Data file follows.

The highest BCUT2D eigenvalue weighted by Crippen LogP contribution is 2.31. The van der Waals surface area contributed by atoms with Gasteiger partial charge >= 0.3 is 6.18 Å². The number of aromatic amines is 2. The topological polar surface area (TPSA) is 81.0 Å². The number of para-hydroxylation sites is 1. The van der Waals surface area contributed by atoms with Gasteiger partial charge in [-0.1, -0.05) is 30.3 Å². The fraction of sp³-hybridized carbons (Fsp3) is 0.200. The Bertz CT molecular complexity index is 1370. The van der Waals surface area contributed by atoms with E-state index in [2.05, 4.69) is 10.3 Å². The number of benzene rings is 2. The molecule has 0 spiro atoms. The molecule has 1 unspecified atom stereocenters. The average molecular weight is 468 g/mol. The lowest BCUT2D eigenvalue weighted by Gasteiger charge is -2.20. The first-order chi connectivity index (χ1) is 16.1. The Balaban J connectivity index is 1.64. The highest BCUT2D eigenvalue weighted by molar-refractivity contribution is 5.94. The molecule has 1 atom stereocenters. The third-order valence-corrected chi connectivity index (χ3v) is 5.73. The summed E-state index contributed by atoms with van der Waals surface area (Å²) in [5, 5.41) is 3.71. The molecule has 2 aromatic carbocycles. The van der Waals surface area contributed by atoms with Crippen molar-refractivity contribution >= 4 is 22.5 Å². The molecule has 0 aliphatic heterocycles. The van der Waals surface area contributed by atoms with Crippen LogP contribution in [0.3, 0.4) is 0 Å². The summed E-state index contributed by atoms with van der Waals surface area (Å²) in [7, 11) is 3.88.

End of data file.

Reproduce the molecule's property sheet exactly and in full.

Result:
The highest BCUT2D eigenvalue weighted by Crippen LogP contribution is 2.31. The van der Waals surface area contributed by atoms with Gasteiger partial charge >= 0.3 is 6.18 Å². The number of aromatic amines is 2. The topological polar surface area (TPSA) is 81.0 Å². The number of para-hydroxylation sites is 1. The van der Waals surface area contributed by atoms with Gasteiger partial charge in [-0.1, -0.05) is 30.3 Å². The fraction of sp³-hybridized carbons (Fsp3) is 0.200. The Bertz CT molecular complexity index is 1370. The van der Waals surface area contributed by atoms with E-state index in [2.05, 4.69) is 10.3 Å². The number of benzene rings is 2. The molecule has 0 spiro atoms. The molecule has 1 unspecified atom stereocenters. The average molecular weight is 468 g/mol. The lowest BCUT2D eigenvalue weighted by Gasteiger charge is -2.20. The first-order chi connectivity index (χ1) is 16.1. The Balaban J connectivity index is 1.64. The highest BCUT2D eigenvalue weighted by molar-refractivity contribution is 5.94. The molecule has 1 atom stereocenters. The third-order valence-corrected chi connectivity index (χ3v) is 5.73. The summed E-state index contributed by atoms with van der Waals surface area (Å²) in [5, 5.41) is 3.71. The molecule has 2 aromatic carbocycles. The van der Waals surface area contributed by atoms with Crippen molar-refractivity contribution >= 4 is 22.5 Å². The molecule has 0 aliphatic heterocycles. The van der Waals surface area contributed by atoms with Crippen LogP contribution in [0.3, 0.4) is 0 Å². The summed E-state index contributed by atoms with van der Waals surface area (Å²) in [7, 11) is 3.88.